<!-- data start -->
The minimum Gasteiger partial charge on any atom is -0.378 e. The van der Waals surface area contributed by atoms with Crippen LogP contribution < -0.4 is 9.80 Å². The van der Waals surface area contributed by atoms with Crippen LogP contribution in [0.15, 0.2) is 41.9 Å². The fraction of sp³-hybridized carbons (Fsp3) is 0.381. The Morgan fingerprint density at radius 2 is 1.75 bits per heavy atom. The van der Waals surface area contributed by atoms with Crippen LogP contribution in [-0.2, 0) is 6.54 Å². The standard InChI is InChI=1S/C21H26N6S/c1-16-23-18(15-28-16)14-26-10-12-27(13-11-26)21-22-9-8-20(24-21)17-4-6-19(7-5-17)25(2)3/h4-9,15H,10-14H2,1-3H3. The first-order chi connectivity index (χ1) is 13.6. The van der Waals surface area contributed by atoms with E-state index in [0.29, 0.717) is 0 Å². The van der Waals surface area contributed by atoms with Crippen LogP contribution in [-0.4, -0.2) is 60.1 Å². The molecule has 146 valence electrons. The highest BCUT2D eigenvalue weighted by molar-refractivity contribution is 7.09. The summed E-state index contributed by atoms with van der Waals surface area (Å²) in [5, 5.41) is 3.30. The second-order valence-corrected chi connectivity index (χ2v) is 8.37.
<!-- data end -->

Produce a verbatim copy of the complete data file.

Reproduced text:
The minimum Gasteiger partial charge on any atom is -0.378 e. The van der Waals surface area contributed by atoms with Crippen LogP contribution < -0.4 is 9.80 Å². The van der Waals surface area contributed by atoms with Crippen LogP contribution in [0.15, 0.2) is 41.9 Å². The fraction of sp³-hybridized carbons (Fsp3) is 0.381. The Morgan fingerprint density at radius 2 is 1.75 bits per heavy atom. The van der Waals surface area contributed by atoms with Crippen LogP contribution in [-0.2, 0) is 6.54 Å². The standard InChI is InChI=1S/C21H26N6S/c1-16-23-18(15-28-16)14-26-10-12-27(13-11-26)21-22-9-8-20(24-21)17-4-6-19(7-5-17)25(2)3/h4-9,15H,10-14H2,1-3H3. The first-order chi connectivity index (χ1) is 13.6. The van der Waals surface area contributed by atoms with E-state index in [0.29, 0.717) is 0 Å². The van der Waals surface area contributed by atoms with Crippen LogP contribution in [-0.4, -0.2) is 60.1 Å². The molecule has 146 valence electrons. The highest BCUT2D eigenvalue weighted by molar-refractivity contribution is 7.09. The summed E-state index contributed by atoms with van der Waals surface area (Å²) in [5, 5.41) is 3.30. The second-order valence-corrected chi connectivity index (χ2v) is 8.37.